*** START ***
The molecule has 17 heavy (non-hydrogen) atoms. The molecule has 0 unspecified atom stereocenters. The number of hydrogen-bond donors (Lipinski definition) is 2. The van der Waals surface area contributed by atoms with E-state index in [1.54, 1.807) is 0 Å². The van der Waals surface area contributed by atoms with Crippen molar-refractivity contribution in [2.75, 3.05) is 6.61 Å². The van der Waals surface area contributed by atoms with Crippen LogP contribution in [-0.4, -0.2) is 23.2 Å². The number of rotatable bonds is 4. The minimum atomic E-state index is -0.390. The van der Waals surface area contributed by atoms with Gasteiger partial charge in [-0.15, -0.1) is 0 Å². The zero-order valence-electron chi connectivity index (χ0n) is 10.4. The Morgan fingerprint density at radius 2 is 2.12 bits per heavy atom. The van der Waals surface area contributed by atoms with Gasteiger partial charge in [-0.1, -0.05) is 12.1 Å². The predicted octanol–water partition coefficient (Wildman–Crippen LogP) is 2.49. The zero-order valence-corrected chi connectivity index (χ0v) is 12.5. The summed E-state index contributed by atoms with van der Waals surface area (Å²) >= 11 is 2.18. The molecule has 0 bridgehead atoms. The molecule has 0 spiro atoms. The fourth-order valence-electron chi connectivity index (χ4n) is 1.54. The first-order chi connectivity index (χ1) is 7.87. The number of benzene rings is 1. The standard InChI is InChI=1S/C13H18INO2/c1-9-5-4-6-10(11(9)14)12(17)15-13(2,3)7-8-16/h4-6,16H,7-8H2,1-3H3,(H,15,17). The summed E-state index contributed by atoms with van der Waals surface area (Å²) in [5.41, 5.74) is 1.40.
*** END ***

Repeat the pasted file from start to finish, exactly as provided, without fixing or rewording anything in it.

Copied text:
The molecule has 17 heavy (non-hydrogen) atoms. The molecule has 0 unspecified atom stereocenters. The number of hydrogen-bond donors (Lipinski definition) is 2. The van der Waals surface area contributed by atoms with E-state index in [1.54, 1.807) is 0 Å². The van der Waals surface area contributed by atoms with Crippen molar-refractivity contribution in [2.75, 3.05) is 6.61 Å². The van der Waals surface area contributed by atoms with Crippen LogP contribution in [-0.4, -0.2) is 23.2 Å². The number of rotatable bonds is 4. The minimum atomic E-state index is -0.390. The van der Waals surface area contributed by atoms with Gasteiger partial charge in [-0.15, -0.1) is 0 Å². The zero-order valence-electron chi connectivity index (χ0n) is 10.4. The Morgan fingerprint density at radius 2 is 2.12 bits per heavy atom. The van der Waals surface area contributed by atoms with Gasteiger partial charge in [-0.1, -0.05) is 12.1 Å². The predicted octanol–water partition coefficient (Wildman–Crippen LogP) is 2.49. The zero-order valence-corrected chi connectivity index (χ0v) is 12.5. The summed E-state index contributed by atoms with van der Waals surface area (Å²) >= 11 is 2.18. The molecule has 0 bridgehead atoms. The molecule has 0 spiro atoms. The fourth-order valence-electron chi connectivity index (χ4n) is 1.54. The first-order chi connectivity index (χ1) is 7.87. The number of benzene rings is 1. The standard InChI is InChI=1S/C13H18INO2/c1-9-5-4-6-10(11(9)14)12(17)15-13(2,3)7-8-16/h4-6,16H,7-8H2,1-3H3,(H,15,17). The summed E-state index contributed by atoms with van der Waals surface area (Å²) in [5.41, 5.74) is 1.40.